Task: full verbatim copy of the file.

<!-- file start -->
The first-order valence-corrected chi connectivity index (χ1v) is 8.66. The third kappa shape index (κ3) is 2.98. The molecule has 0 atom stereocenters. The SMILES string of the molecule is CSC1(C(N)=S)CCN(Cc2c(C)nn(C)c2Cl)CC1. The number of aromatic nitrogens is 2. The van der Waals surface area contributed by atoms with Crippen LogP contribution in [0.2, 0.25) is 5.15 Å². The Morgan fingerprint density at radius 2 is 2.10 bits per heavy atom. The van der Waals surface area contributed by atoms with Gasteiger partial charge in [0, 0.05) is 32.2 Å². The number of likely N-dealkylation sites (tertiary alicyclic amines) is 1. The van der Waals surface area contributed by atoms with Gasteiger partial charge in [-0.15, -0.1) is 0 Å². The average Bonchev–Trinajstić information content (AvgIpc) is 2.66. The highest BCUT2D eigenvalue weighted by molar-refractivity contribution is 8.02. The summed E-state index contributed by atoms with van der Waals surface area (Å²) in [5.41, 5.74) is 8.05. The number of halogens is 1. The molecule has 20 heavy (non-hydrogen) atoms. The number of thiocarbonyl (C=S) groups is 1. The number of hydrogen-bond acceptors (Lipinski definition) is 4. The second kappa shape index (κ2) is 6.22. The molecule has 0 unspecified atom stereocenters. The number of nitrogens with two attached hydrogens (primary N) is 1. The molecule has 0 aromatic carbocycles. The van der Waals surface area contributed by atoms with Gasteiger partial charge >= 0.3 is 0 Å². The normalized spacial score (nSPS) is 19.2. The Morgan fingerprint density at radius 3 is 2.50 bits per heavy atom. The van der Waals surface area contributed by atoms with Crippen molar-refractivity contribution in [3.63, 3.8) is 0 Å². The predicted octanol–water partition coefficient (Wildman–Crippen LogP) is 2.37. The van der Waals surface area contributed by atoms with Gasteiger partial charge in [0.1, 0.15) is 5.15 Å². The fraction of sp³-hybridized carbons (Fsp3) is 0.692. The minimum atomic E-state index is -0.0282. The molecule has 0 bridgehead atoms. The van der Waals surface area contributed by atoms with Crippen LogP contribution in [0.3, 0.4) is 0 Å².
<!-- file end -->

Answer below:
The first-order valence-corrected chi connectivity index (χ1v) is 8.66. The third kappa shape index (κ3) is 2.98. The molecule has 0 atom stereocenters. The SMILES string of the molecule is CSC1(C(N)=S)CCN(Cc2c(C)nn(C)c2Cl)CC1. The number of aromatic nitrogens is 2. The van der Waals surface area contributed by atoms with Crippen LogP contribution in [0.2, 0.25) is 5.15 Å². The Morgan fingerprint density at radius 2 is 2.10 bits per heavy atom. The van der Waals surface area contributed by atoms with Gasteiger partial charge in [0, 0.05) is 32.2 Å². The number of likely N-dealkylation sites (tertiary alicyclic amines) is 1. The van der Waals surface area contributed by atoms with Gasteiger partial charge in [-0.15, -0.1) is 0 Å². The average Bonchev–Trinajstić information content (AvgIpc) is 2.66. The highest BCUT2D eigenvalue weighted by molar-refractivity contribution is 8.02. The summed E-state index contributed by atoms with van der Waals surface area (Å²) in [5.41, 5.74) is 8.05. The number of halogens is 1. The molecule has 20 heavy (non-hydrogen) atoms. The number of thiocarbonyl (C=S) groups is 1. The number of hydrogen-bond acceptors (Lipinski definition) is 4. The second kappa shape index (κ2) is 6.22. The molecule has 0 unspecified atom stereocenters. The number of nitrogens with two attached hydrogens (primary N) is 1. The molecule has 0 aromatic carbocycles. The van der Waals surface area contributed by atoms with Gasteiger partial charge >= 0.3 is 0 Å². The normalized spacial score (nSPS) is 19.2. The Morgan fingerprint density at radius 3 is 2.50 bits per heavy atom. The van der Waals surface area contributed by atoms with Crippen molar-refractivity contribution in [3.63, 3.8) is 0 Å². The predicted octanol–water partition coefficient (Wildman–Crippen LogP) is 2.37. The van der Waals surface area contributed by atoms with Gasteiger partial charge in [0.1, 0.15) is 5.15 Å². The fraction of sp³-hybridized carbons (Fsp3) is 0.692. The minimum atomic E-state index is -0.0282. The molecule has 0 bridgehead atoms. The van der Waals surface area contributed by atoms with Crippen LogP contribution in [0.3, 0.4) is 0 Å².